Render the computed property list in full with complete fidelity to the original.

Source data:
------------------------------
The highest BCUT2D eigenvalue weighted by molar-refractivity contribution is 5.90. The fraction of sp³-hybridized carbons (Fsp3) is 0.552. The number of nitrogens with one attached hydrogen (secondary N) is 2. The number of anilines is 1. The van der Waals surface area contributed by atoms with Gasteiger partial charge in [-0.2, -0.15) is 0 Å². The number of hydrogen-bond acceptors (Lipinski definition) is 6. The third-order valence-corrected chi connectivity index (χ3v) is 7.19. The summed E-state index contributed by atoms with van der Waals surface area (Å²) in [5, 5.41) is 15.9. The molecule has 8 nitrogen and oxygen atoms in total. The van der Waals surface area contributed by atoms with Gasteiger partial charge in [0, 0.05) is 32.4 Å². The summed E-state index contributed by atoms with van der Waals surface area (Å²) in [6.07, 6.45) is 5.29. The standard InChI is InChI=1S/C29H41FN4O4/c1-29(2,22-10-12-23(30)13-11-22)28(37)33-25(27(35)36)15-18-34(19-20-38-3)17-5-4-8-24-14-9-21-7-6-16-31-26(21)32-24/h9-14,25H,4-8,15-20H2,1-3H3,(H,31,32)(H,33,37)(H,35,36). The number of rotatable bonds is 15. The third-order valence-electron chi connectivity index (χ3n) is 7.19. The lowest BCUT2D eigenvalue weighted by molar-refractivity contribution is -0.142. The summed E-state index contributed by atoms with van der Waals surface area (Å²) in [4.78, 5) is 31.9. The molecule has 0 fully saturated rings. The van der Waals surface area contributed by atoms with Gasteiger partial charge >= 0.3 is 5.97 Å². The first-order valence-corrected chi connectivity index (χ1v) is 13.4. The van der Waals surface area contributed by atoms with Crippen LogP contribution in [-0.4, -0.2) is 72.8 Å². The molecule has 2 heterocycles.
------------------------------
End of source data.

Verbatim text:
The highest BCUT2D eigenvalue weighted by molar-refractivity contribution is 5.90. The fraction of sp³-hybridized carbons (Fsp3) is 0.552. The number of nitrogens with one attached hydrogen (secondary N) is 2. The number of anilines is 1. The van der Waals surface area contributed by atoms with Gasteiger partial charge in [-0.2, -0.15) is 0 Å². The number of hydrogen-bond acceptors (Lipinski definition) is 6. The third-order valence-corrected chi connectivity index (χ3v) is 7.19. The summed E-state index contributed by atoms with van der Waals surface area (Å²) in [5, 5.41) is 15.9. The molecule has 8 nitrogen and oxygen atoms in total. The van der Waals surface area contributed by atoms with Gasteiger partial charge in [0, 0.05) is 32.4 Å². The summed E-state index contributed by atoms with van der Waals surface area (Å²) in [6.07, 6.45) is 5.29. The standard InChI is InChI=1S/C29H41FN4O4/c1-29(2,22-10-12-23(30)13-11-22)28(37)33-25(27(35)36)15-18-34(19-20-38-3)17-5-4-8-24-14-9-21-7-6-16-31-26(21)32-24/h9-14,25H,4-8,15-20H2,1-3H3,(H,31,32)(H,33,37)(H,35,36). The number of rotatable bonds is 15. The third-order valence-electron chi connectivity index (χ3n) is 7.19. The lowest BCUT2D eigenvalue weighted by molar-refractivity contribution is -0.142. The summed E-state index contributed by atoms with van der Waals surface area (Å²) in [4.78, 5) is 31.9. The molecule has 0 fully saturated rings. The van der Waals surface area contributed by atoms with Gasteiger partial charge >= 0.3 is 5.97 Å². The first-order valence-corrected chi connectivity index (χ1v) is 13.4. The van der Waals surface area contributed by atoms with Crippen LogP contribution in [-0.4, -0.2) is 72.8 Å². The molecule has 2 heterocycles.